Hello again Fierce readers. After a two-and-a-half-year hiatus from Fierce to work for a startup, I’m currently taking some time off to travel the world and see some sights other than trade show convention halls. However, I’ll be checking in every now and then to provide you with my latest insights and observations on the telecom world.
Unlike many of you, I was not in Barcelona, Spain, last week for the industry’s annual Mobile World Congress trade show. But I did monitor the conference from afar. And I was not surprised to see that 5G dominated nearly every news article and announcement.
5G, of course, is top of mind here in the U.S. where operators are racing to deploy the technology while at the same time upgrading their 4G LTE networks and densifying their networks with small cells.
So why am I writing about 6G when 5G is still in its infancy? 6G first caught my attention last month when President Trump tweeted this on Feb. 21:
I want 5G, and even 6G, technology in the United States as soon as possible. It is far more powerful, faster, and smarter than the current standard. American companies must step up their efforts, or get left behind. There is no reason that we should be lagging behind on.........— Donald J. Trump (@realDonaldTrump) February 21, 2019
Many in the industry dismissed that tweet, because everyone knows 6G isn’t really a thing. Or is it?
For the folks at the University of Oulu in Finland, 6G is very real. The university, in conjunction with a group called 6G Flagship, was at Mobile World Congress talking about 6G and looking for companies to join its efforts.
And 6G Flagship is hosting an event in Levi, Finland, later this month, aptly called the 6G Summit, which will explore such advanced concepts as artificial intelligence, holograms, and automated everything from cars to semi trucks to shipping containers. Although specifics about 6G are scarce, the 6G Flagship website says it will likely use spectrum in the terahertz radio frequencies and will make use of mesh networking.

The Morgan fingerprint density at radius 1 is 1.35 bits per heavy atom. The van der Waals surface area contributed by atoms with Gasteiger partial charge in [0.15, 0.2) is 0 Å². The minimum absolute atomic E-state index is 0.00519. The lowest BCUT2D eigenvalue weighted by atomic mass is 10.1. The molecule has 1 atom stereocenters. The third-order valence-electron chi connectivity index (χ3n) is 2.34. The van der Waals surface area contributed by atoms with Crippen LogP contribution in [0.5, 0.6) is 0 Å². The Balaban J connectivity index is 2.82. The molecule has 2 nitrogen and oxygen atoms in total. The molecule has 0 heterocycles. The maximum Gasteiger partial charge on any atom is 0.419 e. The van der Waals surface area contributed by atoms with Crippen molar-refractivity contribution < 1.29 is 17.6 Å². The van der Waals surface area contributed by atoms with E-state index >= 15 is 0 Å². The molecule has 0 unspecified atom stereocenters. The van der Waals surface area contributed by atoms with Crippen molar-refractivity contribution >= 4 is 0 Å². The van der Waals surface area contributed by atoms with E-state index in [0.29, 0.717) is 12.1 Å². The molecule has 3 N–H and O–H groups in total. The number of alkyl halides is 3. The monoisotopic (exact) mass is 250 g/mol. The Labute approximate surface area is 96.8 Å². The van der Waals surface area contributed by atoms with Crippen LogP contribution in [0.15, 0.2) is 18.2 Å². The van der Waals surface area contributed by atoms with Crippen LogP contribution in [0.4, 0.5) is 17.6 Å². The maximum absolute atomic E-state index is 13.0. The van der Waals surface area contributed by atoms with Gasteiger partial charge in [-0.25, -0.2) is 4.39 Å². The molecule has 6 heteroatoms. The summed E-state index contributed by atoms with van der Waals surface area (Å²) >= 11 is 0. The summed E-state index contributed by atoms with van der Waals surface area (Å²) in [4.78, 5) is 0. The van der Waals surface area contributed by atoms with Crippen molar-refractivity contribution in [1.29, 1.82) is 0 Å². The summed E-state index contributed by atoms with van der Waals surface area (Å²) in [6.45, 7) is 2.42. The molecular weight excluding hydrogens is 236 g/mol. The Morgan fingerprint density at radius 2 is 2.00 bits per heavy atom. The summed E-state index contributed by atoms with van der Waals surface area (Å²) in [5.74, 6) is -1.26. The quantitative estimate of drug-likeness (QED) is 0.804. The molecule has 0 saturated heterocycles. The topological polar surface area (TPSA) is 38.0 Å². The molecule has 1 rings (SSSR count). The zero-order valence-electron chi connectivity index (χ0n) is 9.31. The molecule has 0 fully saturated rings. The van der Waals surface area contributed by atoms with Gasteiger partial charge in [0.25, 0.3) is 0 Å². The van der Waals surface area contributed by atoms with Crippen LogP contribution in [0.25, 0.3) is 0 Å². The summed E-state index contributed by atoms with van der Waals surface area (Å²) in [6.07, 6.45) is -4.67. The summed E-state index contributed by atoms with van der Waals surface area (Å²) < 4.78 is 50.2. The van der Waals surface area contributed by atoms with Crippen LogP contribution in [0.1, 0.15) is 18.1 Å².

Event sponsors include Nokia Bell Labs and the IEEE. But before you buy your plane ticket to Finland, you'd better check with event organizers. This is an invitation-only conference. The list of speakers includes folks from some well-regarded organizations including Nokia Bell Labs, IEEE, and of course all the major telecom vendors like Ericsson, ZTE and Huawei.
But 6G Flagship isn’t the only group researching the next generation of networking technology.
There is also an International Telecommunications Union focus group, called Network 2030, that was formed last July. This group is looking at network capabilities that will be necessary in the year 2030 and beyond. According to the ITU web page, those capabilities include holographic-type communications and high-precision communications.
Both these groups seem very early in their research and both are eyeing 2030 for commercialization of 6G. Of course, that distant timeline is not surprising since the industry is still debating what 5G is and how to monetize it.
But back to my original premise—is it too early to talk about 6G? Yes, I think it’s too early for the industry to speculate. I don’t think anyone can take 6G conversations seriously at this point. However, I’m all for researchers at the University of Oulu or the members of the ITU’s Network 2030 plotting a path forward for wireless networking beyond what we can imagine today. Let’s just not call it 6G—at least not yet. — Sue
Sue Marek has been reporting on the telecom and tech industries for more than 25 years. Most recently, she was editor in chief at SDxCentral, where she oversaw all of that site’s editorial content. Prior to that she was editor in chief of FierceMarkets' Telecom Group, where she managed a team of editors and was responsible for the content for several of the company’s websites, newsletters and live events. Sue is a frequent speaker at industry events and has moderated panels for the Consumer Electronics Show, the Competitive Carriers’ Show, The Wireless Infrastructure Show, 5G North America, DC 5G, Interop, and more. Follow @SueMarek on Twitter and find her on LinkedIn.